Dolphin 'sponging' spans centuries

 Scientists analysed data on the dolphins of Shark Bay, Australia, to model the appearance and transmission of the skill over generations.

The study found that "sponging" could have begun with a single "innovation event" between 120 and 180 years ago.

 It suggested that mothers passed on the skill by teaching their offspring.

 The analysis is published in the journal Animal Behaviour, and used previous field studies to investigate how sponging was established and maintained.

 "It has been thought that behaviours which are exclusively learnt from one parent are not very stable. With our model we could now show that sponging can be a stable behaviour," said Dr Anna Kopps, a biologist at the University of New South Wales.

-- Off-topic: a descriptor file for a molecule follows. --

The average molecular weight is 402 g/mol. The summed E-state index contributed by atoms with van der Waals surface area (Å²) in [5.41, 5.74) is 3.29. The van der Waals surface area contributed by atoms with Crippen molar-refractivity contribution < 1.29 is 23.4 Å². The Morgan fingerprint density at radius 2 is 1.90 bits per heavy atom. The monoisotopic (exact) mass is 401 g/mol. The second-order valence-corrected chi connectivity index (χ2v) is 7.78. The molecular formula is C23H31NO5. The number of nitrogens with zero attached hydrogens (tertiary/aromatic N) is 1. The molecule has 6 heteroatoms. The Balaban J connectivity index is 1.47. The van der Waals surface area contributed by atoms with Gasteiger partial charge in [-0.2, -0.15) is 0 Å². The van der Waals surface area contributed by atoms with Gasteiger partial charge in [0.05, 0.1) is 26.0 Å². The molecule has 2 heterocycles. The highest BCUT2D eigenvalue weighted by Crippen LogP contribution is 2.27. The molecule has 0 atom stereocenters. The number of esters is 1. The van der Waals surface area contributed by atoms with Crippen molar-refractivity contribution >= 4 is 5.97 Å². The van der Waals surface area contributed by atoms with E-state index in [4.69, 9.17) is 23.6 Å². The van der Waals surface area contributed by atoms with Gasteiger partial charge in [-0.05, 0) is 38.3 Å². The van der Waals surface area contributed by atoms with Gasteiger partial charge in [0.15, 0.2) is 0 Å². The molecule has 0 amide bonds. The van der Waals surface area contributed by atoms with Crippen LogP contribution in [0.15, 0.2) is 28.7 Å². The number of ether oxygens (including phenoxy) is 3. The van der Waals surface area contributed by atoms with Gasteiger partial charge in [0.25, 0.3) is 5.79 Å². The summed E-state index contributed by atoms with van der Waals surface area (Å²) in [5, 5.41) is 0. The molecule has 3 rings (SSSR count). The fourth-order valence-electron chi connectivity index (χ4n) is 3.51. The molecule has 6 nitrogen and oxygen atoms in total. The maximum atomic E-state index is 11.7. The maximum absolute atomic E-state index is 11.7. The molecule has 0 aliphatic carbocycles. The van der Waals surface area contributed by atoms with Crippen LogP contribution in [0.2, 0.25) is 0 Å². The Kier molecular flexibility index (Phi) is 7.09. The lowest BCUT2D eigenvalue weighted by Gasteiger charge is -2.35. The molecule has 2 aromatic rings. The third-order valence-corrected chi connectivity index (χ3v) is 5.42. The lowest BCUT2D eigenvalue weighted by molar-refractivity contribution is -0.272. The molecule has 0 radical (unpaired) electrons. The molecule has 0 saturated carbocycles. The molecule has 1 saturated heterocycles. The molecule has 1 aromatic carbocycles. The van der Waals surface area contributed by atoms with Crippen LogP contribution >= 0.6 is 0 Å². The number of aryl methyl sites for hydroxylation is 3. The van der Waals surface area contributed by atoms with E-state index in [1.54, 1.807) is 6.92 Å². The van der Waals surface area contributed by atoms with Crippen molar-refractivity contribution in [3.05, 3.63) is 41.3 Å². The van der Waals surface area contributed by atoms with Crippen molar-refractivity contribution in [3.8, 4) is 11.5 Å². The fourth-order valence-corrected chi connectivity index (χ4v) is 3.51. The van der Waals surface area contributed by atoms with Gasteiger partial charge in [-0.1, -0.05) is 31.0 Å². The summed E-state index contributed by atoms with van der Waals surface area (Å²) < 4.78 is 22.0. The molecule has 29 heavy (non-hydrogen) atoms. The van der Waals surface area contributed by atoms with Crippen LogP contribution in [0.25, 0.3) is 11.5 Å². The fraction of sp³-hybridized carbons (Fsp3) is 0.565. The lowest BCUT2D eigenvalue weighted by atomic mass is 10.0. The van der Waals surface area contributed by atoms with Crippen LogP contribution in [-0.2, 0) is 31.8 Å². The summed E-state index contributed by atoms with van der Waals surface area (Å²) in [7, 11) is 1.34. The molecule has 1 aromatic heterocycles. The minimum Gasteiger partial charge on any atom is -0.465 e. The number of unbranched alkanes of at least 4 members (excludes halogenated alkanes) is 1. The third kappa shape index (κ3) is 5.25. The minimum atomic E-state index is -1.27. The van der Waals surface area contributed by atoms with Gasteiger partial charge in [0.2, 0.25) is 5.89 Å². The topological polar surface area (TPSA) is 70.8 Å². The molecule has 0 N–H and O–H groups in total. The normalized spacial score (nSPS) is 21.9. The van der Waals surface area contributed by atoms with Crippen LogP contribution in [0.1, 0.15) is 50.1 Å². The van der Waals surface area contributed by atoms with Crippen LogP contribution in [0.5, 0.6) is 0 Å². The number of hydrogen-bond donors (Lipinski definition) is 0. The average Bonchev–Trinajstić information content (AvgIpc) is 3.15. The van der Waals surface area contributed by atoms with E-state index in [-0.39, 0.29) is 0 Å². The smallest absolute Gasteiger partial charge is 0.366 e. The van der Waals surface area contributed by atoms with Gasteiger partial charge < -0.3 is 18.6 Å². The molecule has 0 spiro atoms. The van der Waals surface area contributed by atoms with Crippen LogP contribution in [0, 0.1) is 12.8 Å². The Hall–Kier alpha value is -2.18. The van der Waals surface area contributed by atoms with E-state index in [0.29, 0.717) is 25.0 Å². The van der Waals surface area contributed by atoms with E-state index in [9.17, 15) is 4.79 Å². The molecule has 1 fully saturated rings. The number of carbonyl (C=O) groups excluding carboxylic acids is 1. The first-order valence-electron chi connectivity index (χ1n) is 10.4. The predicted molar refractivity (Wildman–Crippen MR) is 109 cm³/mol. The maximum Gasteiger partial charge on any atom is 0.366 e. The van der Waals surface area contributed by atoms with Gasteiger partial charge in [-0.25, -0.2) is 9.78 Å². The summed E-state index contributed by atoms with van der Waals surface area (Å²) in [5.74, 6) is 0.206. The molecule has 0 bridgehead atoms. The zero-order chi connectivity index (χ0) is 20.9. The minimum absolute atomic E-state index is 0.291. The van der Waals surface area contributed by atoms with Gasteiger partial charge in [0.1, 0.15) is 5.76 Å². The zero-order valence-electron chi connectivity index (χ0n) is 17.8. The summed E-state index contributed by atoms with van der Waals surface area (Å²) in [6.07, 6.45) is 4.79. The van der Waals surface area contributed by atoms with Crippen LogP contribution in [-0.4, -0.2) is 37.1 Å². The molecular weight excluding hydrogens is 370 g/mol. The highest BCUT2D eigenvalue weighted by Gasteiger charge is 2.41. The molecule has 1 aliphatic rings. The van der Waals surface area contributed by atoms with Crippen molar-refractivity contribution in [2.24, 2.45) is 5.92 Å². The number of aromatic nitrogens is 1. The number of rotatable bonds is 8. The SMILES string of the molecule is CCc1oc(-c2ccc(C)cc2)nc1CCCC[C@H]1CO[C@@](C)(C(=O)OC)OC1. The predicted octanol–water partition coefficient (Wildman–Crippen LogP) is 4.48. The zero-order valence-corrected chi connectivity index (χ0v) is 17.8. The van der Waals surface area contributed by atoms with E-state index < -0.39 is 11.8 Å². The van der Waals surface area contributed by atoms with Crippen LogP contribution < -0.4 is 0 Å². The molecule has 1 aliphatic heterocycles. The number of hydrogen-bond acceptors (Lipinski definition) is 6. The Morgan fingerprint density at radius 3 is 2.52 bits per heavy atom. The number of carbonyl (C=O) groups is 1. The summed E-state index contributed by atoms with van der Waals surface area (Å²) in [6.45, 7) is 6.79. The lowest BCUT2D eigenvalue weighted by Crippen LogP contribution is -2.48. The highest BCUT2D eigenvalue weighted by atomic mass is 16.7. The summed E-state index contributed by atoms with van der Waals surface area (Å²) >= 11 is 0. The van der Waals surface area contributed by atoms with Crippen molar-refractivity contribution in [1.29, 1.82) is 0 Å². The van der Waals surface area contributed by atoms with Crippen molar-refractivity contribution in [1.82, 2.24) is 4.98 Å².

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The study created a new technique to calculate the likelihood that the offspring of a "sponger" would learn the ability and pass the skill on.

 By modelling the emergence of "sponger" dolphins in a computer simulation, the team could see different scenarios in which the skill could have spread among the dolphin population over the years.

 They then compared the results of these simulations with field data on the genetic relationship between the spongers, to estimate the role of mothers teaching their offspring in transmitting the skill.

 They found that if the likelihood of a sponger's offspring learning the ability was less than certain, the dolphins that did pick up the technique needed to gain a survival advantage from the skill, in order for the ability to pass on to the next generation.